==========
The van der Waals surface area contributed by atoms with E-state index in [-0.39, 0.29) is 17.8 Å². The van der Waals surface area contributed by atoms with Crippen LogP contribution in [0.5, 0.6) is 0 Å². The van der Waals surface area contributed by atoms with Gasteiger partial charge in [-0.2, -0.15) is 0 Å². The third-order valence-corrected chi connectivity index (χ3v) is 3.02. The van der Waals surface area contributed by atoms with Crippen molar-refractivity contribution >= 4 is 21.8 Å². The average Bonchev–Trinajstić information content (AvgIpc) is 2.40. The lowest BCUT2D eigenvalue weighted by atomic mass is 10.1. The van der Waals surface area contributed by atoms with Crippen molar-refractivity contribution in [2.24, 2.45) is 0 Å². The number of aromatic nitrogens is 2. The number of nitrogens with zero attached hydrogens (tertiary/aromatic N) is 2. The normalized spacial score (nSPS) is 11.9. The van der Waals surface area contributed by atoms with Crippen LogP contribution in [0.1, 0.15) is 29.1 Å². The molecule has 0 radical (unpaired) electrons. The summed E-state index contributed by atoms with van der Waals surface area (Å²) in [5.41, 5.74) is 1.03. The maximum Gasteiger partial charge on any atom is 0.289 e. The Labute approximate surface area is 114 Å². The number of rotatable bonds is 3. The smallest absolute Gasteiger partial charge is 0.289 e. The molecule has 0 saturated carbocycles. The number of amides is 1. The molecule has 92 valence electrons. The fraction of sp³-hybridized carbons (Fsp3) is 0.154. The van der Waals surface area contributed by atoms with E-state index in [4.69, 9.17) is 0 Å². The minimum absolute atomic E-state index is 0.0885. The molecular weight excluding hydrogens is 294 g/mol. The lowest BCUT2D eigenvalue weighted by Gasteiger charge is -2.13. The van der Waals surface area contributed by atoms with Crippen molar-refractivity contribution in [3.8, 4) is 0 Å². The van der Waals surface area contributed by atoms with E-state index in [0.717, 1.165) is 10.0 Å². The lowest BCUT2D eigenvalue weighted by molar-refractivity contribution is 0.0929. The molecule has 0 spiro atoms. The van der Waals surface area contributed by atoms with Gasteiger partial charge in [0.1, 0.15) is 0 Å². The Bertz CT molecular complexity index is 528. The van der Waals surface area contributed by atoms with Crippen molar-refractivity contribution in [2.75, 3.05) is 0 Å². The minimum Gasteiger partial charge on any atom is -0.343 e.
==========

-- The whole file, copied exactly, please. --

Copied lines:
The van der Waals surface area contributed by atoms with E-state index in [-0.39, 0.29) is 17.8 Å². The van der Waals surface area contributed by atoms with Crippen LogP contribution in [0.5, 0.6) is 0 Å². The van der Waals surface area contributed by atoms with Gasteiger partial charge in [-0.2, -0.15) is 0 Å². The third-order valence-corrected chi connectivity index (χ3v) is 3.02. The van der Waals surface area contributed by atoms with Crippen molar-refractivity contribution >= 4 is 21.8 Å². The average Bonchev–Trinajstić information content (AvgIpc) is 2.40. The lowest BCUT2D eigenvalue weighted by atomic mass is 10.1. The van der Waals surface area contributed by atoms with Crippen molar-refractivity contribution in [2.24, 2.45) is 0 Å². The number of aromatic nitrogens is 2. The number of nitrogens with zero attached hydrogens (tertiary/aromatic N) is 2. The normalized spacial score (nSPS) is 11.9. The van der Waals surface area contributed by atoms with Crippen LogP contribution in [0.1, 0.15) is 29.1 Å². The molecule has 0 radical (unpaired) electrons. The summed E-state index contributed by atoms with van der Waals surface area (Å²) in [5.41, 5.74) is 1.03. The maximum Gasteiger partial charge on any atom is 0.289 e. The Labute approximate surface area is 114 Å². The number of rotatable bonds is 3. The smallest absolute Gasteiger partial charge is 0.289 e. The molecule has 0 saturated carbocycles. The number of amides is 1. The molecule has 92 valence electrons. The fraction of sp³-hybridized carbons (Fsp3) is 0.154. The van der Waals surface area contributed by atoms with E-state index in [4.69, 9.17) is 0 Å². The minimum absolute atomic E-state index is 0.0885. The molecular weight excluding hydrogens is 294 g/mol. The lowest BCUT2D eigenvalue weighted by Gasteiger charge is -2.13. The van der Waals surface area contributed by atoms with Crippen molar-refractivity contribution in [3.8, 4) is 0 Å². The van der Waals surface area contributed by atoms with E-state index in [0.717, 1.165) is 10.0 Å². The lowest BCUT2D eigenvalue weighted by molar-refractivity contribution is 0.0929. The molecule has 0 spiro atoms. The van der Waals surface area contributed by atoms with Gasteiger partial charge in [0.1, 0.15) is 0 Å². The Bertz CT molecular complexity index is 528. The van der Waals surface area contributed by atoms with Crippen molar-refractivity contribution in [2.75, 3.05) is 0 Å². The minimum Gasteiger partial charge on any atom is -0.343 e.